Whew! Boy am I not exhausted from not attending CES. Via my patented investigative technique of reading other news sources I am pleased to bring you this secondhand report of Things You Just Might Want to Consider Connecting to Max, If You're So Inclined in that Direction. Up first. Smart lighting.
So here's the problem. You're sitting on the floor, the way you normally do, and you have a cat on your lap and the cat just won't get up. Normally this isn't a problem, but the sun has gone down and you can't see anything. Wouldn't it be great to control the lighting in your room from your iPhone? For that cat's sake. That's worth $200, right? These are the difficult life decisions the Phillip's Hue system asks of me.
Using Phillip's excellent REST API and some clever hacking, Cycling's David Zicarelli successfully linked Max to the Philips Hue system with disco-licious results. The system isn't designed for low latency performance, so don't expect beat-synced ramping of hues, but using Max to control lighting opens new and innovative ways to annoy the people you live with.
Belkin takes aim at Phillips by expanding their WeMo home automation system to include smart LED light bulbs. While the WeMo light bulbs are cheaper than Hue, they don't offer changeable colors. Belkin's LED light bulbs join WeMo's expanding line of home automation products that include switch and motion sensors.
Also announced for the WeMo platform is the WeMo Maker. This device allows you to take readings from 5 volt analog sensors and switch up to 36 volts DC. Check out the WeMo local SDK for iOS and Android for developer information.
Belkin's WeMo system has its own set of modules at, ITFFF, a popular service that allows you to create connections between dozens of services like Twitter, Instagram and your phone with a simple IF (this) THEN (that) statement. This allows you to use a WeMo sensor to phone you up if it detects motion in your house, or use a light switch to publish a blog post.
Sure, sending tweets when your dog wakes up is all jetpacky and nineteensixtyfourworldsfairy, but when is somebody going to step up to accommodate people who need to control their crock pot from Starbucks? It has been 25 years since the first internet toaster was demonstrated, surely CES 2014 will show some progress on this front?
Well put away the pitchfork and get out your actual fork because the future is now with the Belkin CrockPot WeMo Slow Cooker.
Belkin this, Belkin that. You'd think Belkin invented smart things, but put down that burrito because I'm going to tell you something that will shatter your brain's mind. Smart Things invented Smart things. Smart Things is an open platform, meaning multiple companies like Honeywell, GE and Aeon Labs make Smart Things-compatible products. The product line up for Smart Things is a bit more extensive than Belkin. There are options for moisture sensors, pressure sensors, keychain 'presence' fobs and more.
Smart Things, WeMo and Hue communicate wirelessly to a dedicated hub that you connect to your home network. That's why 'starter packs' of any of these products fall into the $200 range. Of course, they're not compatible with each other, meaning you need a separate hub for each system. You can cross integrate, however, and the easiest way to accomplish that is via IFTTT. The allows you to, for example, use a SmartThings motion sensor to turn on a WeMo switch.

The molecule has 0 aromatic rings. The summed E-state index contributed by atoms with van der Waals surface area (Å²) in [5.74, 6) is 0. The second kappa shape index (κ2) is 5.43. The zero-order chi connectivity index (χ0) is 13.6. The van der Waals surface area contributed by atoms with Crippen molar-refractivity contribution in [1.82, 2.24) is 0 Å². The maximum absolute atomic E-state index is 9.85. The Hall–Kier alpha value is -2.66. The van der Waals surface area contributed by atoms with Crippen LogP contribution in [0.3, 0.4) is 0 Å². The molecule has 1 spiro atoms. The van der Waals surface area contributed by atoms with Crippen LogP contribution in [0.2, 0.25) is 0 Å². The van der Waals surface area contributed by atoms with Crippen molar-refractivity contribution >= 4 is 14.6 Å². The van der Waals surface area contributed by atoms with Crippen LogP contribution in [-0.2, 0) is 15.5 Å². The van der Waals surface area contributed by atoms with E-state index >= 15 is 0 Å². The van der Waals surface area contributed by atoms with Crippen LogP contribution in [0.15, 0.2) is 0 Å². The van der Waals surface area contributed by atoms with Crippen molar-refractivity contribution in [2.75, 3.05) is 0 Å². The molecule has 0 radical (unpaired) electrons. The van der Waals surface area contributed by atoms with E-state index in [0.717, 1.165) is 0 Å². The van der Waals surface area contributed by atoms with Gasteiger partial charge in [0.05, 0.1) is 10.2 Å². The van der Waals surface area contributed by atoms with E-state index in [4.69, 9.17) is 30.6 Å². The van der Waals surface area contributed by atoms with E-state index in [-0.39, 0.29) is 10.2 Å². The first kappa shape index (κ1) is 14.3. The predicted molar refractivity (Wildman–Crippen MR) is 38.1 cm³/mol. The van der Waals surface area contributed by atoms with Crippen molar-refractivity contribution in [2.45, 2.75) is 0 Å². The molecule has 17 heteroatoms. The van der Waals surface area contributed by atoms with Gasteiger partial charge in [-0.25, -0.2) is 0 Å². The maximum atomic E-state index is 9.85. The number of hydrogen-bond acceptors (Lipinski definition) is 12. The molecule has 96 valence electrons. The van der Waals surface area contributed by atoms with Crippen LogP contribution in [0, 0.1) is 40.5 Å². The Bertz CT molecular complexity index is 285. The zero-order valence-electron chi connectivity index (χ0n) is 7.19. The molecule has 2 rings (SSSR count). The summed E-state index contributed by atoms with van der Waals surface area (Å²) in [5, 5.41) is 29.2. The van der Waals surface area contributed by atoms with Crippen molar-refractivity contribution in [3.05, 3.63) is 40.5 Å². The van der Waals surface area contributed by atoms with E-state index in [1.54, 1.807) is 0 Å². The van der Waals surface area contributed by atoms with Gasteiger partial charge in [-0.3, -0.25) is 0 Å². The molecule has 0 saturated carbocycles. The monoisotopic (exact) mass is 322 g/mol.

Sphero 2B and Sphero Robotic Ball
I have no idea how my son found out about the Sphero robotic ball. In the days leading up to Christmas, we were besieged by unusually persistent requests. It went something like this, "Can I have a Sphero robotic ball?" My wife's position had the solidity of granite. "Have you seen this Sphero ball thing? It's a another stupid remote control toy right? AND you need an iPhone, right? Dumb right? He's not getting one. Right?" Remembering last year's remote controlled spider my well-intentioned parents provided last year, I grunted agreement and didn't research any further. Spousal dissent trumps son's disappointment (and teaches a valuable lesson about life).
Our cheapness turned to triumph as Orbotix (Orbotix!) announced the Sphero 2B just two weeks after Christmas. The 2B is twice as fast as the original robotic ball! And cheaper too! And won't be available for nine months. I bet all those suckers who bought the original Sphero are drowning in pools of early-adopter tears.
As my son and I reviewed the specifications for the 2B, it seemed to fit the description my wife supplied: a remote control vehicle that uses an iPhone for a remote. Except for… an SDK. You can develop for it!
Worse, I realized the original Sphero robotic ball was much more than a remote controlled vehicle. It has an accelerometer, compass, and gyroscope. You can use it as a controller. It can provide haptic feedback. Crap. Now I want a Sphero.
Shure SE846 quad driver earphones
There was a time when one driver was enough. A simpler time. A time when frequencies under 100Hz were just as welcome as a fixed DC offset. Sure, "Time in a Bottle" sounded just fine on an AM radio, but this is 2014 and we can't be expected to fully appreciate Dad Metal without shoving eight drivers into our skulls.
The SE846 uses a three way crossover, with two drivers dedicated to the low end. The SE846's secret sauce is an physical maze of stainless steel plates that act as a "ground breaking low pass filter for a true subwoofer experience”. This channel adds about four inches of distance between the driver and the output canal.
If you're ready to pay $1000, and enjoy using words like "soundstage", "shimmer" and "space" to your friends, be sure to get a pair of these earphones. They won't fully obliterate the shame and embarrassment of your teenage years, but they'll help. Bonus: you can't hear your kids crying.
Anything we missed? What was your favorite product announcement at CES?